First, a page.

This destructive agenda is where radical environmentalism and radical feminism merge to become coterminous phenomena. What most people fail to understand about feminism is that its ideology is essentially destructive, in the same way that Marxist-Leninist ideology is destructive and that this is no accident, because modern feminism arose from the crypto-Marxist radical New Left of the 1960s. So-called “Red Diaper babies,” the children of Communist Party members, were prominent and influential among early leaders of the Women’s Liberation movement. A crucial moment in the formation of this movement was when Shulamith Firestone used a mailing list of women in the New Left group Students for a Democratic Society (SDS) to organize feminists in New York. (See In Our Time: Memoir of a Revolution by Susan Brownmiller, pp. 18-20.) The feminist concept of “consciousness-raising” was borrowed directly from Communist organizing tactics: “In the Old Left,” Red Diaper baby Anne Forer told Brownmiller (p. 21), “they used to say that the workers don’t know they’re oppressed so we have to raise their consciousness.”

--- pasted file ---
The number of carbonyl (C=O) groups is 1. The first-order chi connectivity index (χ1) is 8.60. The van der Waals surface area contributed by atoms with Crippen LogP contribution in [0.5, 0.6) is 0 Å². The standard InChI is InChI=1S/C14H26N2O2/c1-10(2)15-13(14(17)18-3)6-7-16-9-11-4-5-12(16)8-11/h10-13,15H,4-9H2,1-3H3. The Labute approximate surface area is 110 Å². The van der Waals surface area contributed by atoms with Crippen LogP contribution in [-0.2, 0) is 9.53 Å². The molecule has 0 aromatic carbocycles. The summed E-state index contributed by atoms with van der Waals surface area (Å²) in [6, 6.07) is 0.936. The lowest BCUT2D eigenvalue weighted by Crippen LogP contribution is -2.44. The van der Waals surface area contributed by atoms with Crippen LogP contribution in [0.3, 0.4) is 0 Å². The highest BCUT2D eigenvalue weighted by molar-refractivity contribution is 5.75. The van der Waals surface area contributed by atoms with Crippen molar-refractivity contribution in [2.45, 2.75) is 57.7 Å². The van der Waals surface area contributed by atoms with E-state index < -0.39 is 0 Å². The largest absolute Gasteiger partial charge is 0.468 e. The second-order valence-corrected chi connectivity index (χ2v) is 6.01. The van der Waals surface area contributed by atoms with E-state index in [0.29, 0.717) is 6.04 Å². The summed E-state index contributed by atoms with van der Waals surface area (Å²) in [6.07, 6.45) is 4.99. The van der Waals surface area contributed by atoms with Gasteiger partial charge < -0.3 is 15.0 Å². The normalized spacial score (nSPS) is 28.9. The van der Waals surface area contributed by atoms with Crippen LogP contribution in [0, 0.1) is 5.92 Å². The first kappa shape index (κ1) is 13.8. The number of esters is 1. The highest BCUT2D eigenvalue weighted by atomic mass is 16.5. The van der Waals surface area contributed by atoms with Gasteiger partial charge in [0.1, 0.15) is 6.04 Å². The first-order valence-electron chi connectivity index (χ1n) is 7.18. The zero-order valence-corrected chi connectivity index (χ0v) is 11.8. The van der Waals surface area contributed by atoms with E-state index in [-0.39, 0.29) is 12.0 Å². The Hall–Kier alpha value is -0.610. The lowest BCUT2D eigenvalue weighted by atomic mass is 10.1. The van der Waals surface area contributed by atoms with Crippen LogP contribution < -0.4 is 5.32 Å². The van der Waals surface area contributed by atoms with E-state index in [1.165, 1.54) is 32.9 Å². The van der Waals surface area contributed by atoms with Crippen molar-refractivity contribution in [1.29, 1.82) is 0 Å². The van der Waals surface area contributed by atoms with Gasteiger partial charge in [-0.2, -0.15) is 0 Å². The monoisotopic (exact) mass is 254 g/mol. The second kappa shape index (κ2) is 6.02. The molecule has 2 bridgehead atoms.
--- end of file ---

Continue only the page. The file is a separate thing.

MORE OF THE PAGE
“Gender is a hierarchical system which maintains the subordination of females as a class to males through force. Gender is a material system of power which uses violence and psychological coercion to exploit female labor, sex, reproduction, emotional support, etc., for the benefit of males. Gender is not natural or voluntary, since a person is not naturally subordinate and no one chooses to be subordinated.”
— Rachel Ivey, 2013
Ms. Ivey here summarizes an idea — that every misfortune, hardship or unhappiness experienced by any woman is the result of a system of oppression — which is the fundamental basis of all feminist theory. This produces an ideology and rhetoric I have described thus:
Feminism justifies anti-male attitudes by promoting an ideological belief that I call feminism’s Patriarchal Thesis:
1. All women are victims of oppression;
2. All men benefit from women’s oppression;
Believing that normal human life is a system of injustice in which all women (collectively) are victimized by all men (collectively), feminists can justify anything they say or do as part of their struggle against historic oppression.